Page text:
How to Fix a Leaky Hot Water Heater Pressure Relief Valve- Know it
What is a Temperature Relief Valve?
When water is heated, it evaporates and turns into steam. Keep heating this steam and it will also expand and look for somewhere to escape from. Pressure builds up and due to the resulting force, managing to break through is so powerful it would literally be able to blow up inside the house with the force of a missile (steam will manage to break through nearly anything, if not kept in check, even steel). Obviously, nobody wants their house blown up and water tank production companies could be suffering millions of losses in damages daily, which they also don’t want.
In comes the little guy. The temperature and pressure relief valve (the TPR valve), often called the temperature and pressure valve (T&P valve) is a water heater safety device designed to relieve the pressure from water heaters in case of an extreme temperature/pressure rise (anything above 150 psi, is explosive, if you’re curious). As you can guess, it’s pretty important that the T&P valve works properly, and in perfect correspondence with the water heater thermostat.
Enter your text here…
Why is water leaking out of the temperature relief valve?
Now that you realize its importance, we finally come down to the million dollar question (actually, it will cost like fifteen dollars to fix, but you get the idea). The first thing you should keep in mind is that most times, the source of the problem is usually with the temperature pressure valve itself, especially if you happen to own a hot water heater with an old relief valve.
As before stated, one reason temperature pressure relief valves will release water slowly if there’s too much pressure in the tank, but this only happens in closed water systems. If you’ve got a leak, it won’t work properly.
The other possible reason could be that the water-pressure regulator valve may also be broken.
It’s recommended that you periodically test the temperature pressure relief valve by lifting its lever to make sure it is working – if it is, hot water should come out of the discharge pipe and when you release the lever, it should snap back down. Doing this with a broken or old valve can cause it to leak—if it does, you’ll need to replace it.
Why is the relief valve releasing large amounts of water?
This is a normal occurrence that happens when the valve is opened because of high temperatures. To fix this, you first have to check the value on the temperature pressure valve.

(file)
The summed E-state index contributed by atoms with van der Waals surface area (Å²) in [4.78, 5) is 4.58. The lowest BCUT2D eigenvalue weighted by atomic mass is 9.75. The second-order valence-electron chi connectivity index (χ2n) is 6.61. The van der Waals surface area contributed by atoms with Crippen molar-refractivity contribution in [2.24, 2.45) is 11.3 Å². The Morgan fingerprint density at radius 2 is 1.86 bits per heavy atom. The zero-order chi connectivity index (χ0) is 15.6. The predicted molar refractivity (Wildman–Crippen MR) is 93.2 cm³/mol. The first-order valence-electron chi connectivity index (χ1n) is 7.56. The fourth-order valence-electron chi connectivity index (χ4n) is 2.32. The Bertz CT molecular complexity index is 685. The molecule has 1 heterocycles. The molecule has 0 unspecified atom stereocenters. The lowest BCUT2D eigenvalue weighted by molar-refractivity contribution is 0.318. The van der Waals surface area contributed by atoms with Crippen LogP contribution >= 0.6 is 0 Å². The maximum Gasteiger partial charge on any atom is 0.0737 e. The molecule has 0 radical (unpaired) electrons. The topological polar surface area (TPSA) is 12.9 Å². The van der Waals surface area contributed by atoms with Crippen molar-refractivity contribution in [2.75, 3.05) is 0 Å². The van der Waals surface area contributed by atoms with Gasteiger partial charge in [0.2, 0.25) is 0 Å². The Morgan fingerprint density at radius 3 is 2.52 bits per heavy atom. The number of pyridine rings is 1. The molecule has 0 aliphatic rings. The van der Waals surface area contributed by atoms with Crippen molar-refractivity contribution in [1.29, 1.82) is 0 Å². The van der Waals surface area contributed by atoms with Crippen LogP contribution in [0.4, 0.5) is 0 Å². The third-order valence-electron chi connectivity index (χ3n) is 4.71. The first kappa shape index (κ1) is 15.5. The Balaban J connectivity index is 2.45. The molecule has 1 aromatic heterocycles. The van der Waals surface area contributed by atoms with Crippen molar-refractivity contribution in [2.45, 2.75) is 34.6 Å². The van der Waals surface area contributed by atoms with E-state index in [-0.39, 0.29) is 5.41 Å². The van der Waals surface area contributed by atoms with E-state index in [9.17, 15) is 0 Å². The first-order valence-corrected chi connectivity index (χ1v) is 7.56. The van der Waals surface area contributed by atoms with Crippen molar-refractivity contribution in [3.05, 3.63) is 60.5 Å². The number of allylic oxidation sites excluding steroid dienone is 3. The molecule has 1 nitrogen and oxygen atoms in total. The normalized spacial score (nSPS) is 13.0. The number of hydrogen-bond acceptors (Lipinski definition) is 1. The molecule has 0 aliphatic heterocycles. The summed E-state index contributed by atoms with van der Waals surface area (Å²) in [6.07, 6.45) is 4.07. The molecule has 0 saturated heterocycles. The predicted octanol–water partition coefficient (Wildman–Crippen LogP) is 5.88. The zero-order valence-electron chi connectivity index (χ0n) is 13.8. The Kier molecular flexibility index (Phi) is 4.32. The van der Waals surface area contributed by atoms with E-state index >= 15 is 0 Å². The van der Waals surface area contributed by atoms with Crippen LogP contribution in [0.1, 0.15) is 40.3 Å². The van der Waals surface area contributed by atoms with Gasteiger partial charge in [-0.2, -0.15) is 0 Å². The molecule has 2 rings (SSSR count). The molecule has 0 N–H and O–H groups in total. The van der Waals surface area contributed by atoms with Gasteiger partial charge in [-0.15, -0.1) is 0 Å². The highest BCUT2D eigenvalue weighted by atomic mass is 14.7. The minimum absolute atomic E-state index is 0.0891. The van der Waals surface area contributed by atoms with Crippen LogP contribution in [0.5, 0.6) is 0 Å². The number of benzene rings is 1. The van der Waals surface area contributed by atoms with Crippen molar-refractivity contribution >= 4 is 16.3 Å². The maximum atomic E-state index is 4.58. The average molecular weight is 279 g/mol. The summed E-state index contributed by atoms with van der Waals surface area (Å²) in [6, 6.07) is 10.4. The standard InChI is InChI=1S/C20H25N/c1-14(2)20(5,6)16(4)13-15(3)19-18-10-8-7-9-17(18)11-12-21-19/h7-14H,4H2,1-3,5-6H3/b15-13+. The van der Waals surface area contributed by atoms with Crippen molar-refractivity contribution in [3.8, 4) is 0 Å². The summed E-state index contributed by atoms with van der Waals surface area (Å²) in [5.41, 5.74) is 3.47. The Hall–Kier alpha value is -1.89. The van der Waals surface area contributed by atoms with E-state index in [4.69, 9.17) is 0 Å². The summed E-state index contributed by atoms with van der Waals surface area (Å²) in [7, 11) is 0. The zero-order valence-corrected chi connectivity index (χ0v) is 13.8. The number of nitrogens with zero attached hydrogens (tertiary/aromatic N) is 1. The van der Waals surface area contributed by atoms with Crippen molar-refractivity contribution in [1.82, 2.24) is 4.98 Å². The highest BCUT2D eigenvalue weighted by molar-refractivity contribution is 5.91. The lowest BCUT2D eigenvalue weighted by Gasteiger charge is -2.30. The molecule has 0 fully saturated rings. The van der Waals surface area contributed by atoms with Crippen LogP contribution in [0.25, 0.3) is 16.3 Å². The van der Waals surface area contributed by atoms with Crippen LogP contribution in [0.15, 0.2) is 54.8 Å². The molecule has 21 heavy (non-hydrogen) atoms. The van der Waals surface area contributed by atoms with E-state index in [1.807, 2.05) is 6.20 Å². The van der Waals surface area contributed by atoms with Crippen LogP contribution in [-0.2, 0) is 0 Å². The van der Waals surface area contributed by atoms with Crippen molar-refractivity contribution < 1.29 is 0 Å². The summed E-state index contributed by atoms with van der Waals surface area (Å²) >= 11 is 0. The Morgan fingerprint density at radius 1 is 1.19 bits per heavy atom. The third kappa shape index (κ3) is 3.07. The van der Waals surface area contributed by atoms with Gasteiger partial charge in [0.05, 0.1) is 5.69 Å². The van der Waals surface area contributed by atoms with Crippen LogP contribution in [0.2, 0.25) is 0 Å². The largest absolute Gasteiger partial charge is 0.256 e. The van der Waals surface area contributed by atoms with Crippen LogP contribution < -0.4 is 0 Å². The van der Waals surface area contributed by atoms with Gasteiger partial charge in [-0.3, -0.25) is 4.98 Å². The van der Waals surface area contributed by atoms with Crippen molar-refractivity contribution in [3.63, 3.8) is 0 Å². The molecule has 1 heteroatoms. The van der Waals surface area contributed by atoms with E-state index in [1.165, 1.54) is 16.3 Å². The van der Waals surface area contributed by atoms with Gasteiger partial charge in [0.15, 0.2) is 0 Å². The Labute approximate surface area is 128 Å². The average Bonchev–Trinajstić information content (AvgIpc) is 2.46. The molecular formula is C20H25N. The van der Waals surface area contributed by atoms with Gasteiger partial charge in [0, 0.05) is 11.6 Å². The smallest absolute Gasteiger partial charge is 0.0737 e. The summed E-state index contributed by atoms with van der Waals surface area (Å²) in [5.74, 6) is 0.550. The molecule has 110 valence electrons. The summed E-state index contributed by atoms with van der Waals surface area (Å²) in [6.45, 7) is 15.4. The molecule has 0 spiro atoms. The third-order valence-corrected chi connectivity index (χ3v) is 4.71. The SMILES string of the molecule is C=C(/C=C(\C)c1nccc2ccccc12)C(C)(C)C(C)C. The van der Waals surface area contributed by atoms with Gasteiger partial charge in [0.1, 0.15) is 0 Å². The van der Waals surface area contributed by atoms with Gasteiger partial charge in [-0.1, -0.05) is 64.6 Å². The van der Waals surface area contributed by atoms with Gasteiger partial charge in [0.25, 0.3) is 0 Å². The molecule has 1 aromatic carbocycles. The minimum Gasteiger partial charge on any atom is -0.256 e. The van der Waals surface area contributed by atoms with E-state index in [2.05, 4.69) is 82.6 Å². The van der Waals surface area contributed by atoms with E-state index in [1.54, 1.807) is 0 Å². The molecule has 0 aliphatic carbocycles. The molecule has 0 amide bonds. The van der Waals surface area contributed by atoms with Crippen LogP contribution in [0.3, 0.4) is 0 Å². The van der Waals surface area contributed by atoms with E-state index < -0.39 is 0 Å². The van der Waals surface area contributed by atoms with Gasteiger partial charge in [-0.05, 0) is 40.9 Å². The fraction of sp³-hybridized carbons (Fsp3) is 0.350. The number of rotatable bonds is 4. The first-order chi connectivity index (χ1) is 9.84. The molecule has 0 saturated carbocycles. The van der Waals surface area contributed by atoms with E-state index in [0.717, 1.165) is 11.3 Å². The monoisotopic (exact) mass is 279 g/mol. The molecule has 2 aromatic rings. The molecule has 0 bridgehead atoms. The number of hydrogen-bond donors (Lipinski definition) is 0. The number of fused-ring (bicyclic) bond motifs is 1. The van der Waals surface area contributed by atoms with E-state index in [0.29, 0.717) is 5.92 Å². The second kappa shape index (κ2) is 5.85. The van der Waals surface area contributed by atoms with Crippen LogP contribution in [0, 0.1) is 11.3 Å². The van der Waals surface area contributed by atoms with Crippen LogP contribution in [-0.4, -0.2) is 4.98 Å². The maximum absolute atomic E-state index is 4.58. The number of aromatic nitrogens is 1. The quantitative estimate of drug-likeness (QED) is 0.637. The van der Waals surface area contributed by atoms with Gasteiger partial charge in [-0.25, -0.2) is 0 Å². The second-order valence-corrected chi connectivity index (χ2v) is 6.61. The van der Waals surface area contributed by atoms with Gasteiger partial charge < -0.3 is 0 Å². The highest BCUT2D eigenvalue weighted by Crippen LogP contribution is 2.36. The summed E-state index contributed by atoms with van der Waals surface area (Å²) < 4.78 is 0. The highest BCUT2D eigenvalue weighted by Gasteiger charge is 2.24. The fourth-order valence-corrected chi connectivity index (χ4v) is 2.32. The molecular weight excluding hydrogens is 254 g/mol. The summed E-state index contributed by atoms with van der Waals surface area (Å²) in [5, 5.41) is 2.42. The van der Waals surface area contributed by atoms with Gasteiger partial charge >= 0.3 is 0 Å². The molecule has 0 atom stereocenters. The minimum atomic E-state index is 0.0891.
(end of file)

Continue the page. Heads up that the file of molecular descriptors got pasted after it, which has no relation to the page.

How to check a TPR valve
- In order to check for a leaking valve, feel the drain line with your hand to see if it’s too hot. The drain line may be a little warm near the valve, this is completely normal. If the line is hot, the relief valve is opening.
- Raise the test lever on the relief valve where you should hear water discharging out of the relief valve drain line. If you do, then no worries, your valve is working properly. If you don’t hear a discharge sound or your test lever won’t raise (don’t force it), you’ll need to replace the relief valve as soon as possible.
How to replace a water heater temperature pressure relief valve
- Depending on the kind of heater you have, either turn the water heater breaker off for an electric heater or set the temperature to the lowest setting on a gas water heater.
- Turn the control knob to the factory pilot setting.
- Turn the water supply off at the water heater.
- Turn on the nearest hot water faucet to relieve the pressure on the tank. If the pressure relief valve is mounted on the side of the tank, you have to drain the tank until the water level is below the valve. If the relief valve is mounted on top of the tank you’re okay to proceed.
- Remove the drain line that’s attached to the relief valve.
- Cut the line and unscrew it from the relief valve.
- Remove valve with an adjustable wrench and tap the end of the wrench with a hammer to loosen the valve.
- Lift temperature pressure relief valve from water heater.
- Remove the old relief valve and using teflon tape or pipe dope, install the new relief valve.
- Reinstall the valve drain line, and if your drain line is a CPVC pipe be sure to use CPVC glue to couple the line back together. Give the glue 2 hours to dry before testing the new relief valve.
- Refill the water heater. Leave the hot water faucet open until all the air is out of the line.
- Check for leaks, and if it’s working just fine, turn the power on for an electric water heater or for a gas water heater, set the control knob back to the on position.
- Turn the temperature control knob to the normal setting.
That being said, you should have a fully functional hot water heater pressure relief valve, but if the problems persist, why not check out some tankless water heater reviews online and get yourself one? They’re much more efficient, affordable and require less maintenance than any gas or electric water heater.